When the difference, then, between representation and reality is lost, we are all with Philomela among the slaves. (35)

"The competition for the description of the human world" means the narratives we tell ourselves to keep us sane or insane, depending on who we are. If we are rapists rather than artists, our narratives will be false. There will be holes in them; they will appear to be one thing but will turn out to be something else. But false narratives are more harmful than that. Why? Because rape is actual. Children are emotionally and physically and intellectually and spiritually raped everyday in our shared world. Parents neglect their children; parents mock their children; parents attempt to keep their children infants. When Claudia Rankine writes that white people attempt to police Black people's imaginations, she is only half right, because at a deeper level, I think, we could say just that parents attempt to police their children's imaginations, and that that is an enormous and perennial problem and the root of racism and other horrors in society.

There is a relationship between authentic narratives, the creation of art, and love. Rape is the opposite of love, which is to say the opposite of the imagination. Harold Bloom wrote in The Anxiety of Influence that "to imagine is to misinterpret." (93) Yet this does not mean imagining is rape, though the rapists want us to think it is. The difference between imagining and raping is the difference between authority and artificiality (as opposed to artifice). We should trust the deeper takes, the more robust and textured interpretations; and when we fight against them immaturely, we should recognize that that says more about the immaturity than the take. Projecting on a person is rape. Imagining persons, or situations, or possibilities, is creation, and therefore a form of extension. Artists know this difference, just as critics do. That's what makes them artists and critics.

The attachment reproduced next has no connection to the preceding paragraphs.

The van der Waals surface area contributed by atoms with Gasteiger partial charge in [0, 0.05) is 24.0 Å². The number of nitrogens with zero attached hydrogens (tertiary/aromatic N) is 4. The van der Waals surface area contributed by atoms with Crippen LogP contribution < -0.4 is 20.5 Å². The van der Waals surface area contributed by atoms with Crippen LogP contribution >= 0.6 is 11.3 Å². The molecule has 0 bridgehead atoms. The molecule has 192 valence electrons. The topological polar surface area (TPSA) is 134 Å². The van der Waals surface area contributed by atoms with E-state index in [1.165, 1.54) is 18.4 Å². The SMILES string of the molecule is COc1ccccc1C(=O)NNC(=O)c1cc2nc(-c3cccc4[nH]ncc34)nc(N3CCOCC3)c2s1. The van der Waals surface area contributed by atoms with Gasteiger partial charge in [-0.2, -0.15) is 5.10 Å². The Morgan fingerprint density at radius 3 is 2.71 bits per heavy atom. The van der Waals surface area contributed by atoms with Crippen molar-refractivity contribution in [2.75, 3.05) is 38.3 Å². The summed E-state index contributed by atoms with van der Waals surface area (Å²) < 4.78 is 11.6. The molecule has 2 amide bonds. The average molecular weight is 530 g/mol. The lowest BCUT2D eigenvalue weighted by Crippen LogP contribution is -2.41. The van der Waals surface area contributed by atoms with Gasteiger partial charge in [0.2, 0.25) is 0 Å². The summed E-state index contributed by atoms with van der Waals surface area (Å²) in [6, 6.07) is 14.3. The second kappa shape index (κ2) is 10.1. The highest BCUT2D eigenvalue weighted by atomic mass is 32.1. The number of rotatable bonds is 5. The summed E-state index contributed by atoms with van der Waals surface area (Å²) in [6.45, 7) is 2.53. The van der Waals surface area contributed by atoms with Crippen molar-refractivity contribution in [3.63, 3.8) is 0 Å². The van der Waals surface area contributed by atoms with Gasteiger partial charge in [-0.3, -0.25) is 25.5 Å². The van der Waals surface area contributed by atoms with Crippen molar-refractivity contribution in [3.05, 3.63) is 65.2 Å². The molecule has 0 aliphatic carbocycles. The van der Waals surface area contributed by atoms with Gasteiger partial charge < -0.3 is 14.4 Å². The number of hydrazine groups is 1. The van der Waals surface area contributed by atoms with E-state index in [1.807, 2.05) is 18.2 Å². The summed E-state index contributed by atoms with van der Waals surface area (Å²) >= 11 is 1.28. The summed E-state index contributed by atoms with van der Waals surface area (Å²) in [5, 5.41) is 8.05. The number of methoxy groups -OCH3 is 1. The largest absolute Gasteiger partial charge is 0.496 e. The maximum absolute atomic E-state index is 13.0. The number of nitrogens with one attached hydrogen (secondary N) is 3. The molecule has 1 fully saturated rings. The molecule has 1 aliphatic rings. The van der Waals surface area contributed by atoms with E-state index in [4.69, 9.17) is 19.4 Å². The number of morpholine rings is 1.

To imagine, which is a powerful force, like violence directed at the rapists, is balanced or softened by love, which Harold Bloom spoke about in the context of "knowing" or Gnosis. To love is to know who one is, and out of that unconditional state, to see things as clearly as possible, though there will always be blindspots. Harold Bloom himself wished to be seen as the authentic heir of Freud and Nietzsche, and he was, I suppose, but he was even more so the authentic heir of Johnson, and his swerve into aesthetics came because of Johnson's emphasis on morality. But Bloom had to read Johnson this way, because Johnson was too close; in order to individuate, he misread his relationship to Johnson so that he could imagine his own destiny.

To see clearly does not mean neutrality, or nambypambyness, or even objectivity. It means to have a slant, but an honest slant. You have that honest slant because you know, which means you love. To love means you trust, which means you see, which means you listen. When we imagine - when we fight the rapists and create art or criticism (if there is a difference) out of love and need - then we help to create new forms of art that can produce both catharsis and justice, if there is a difference, through the remembrance of the image of the beloved, and therefore through the remembrance of the only thing that matters in this world.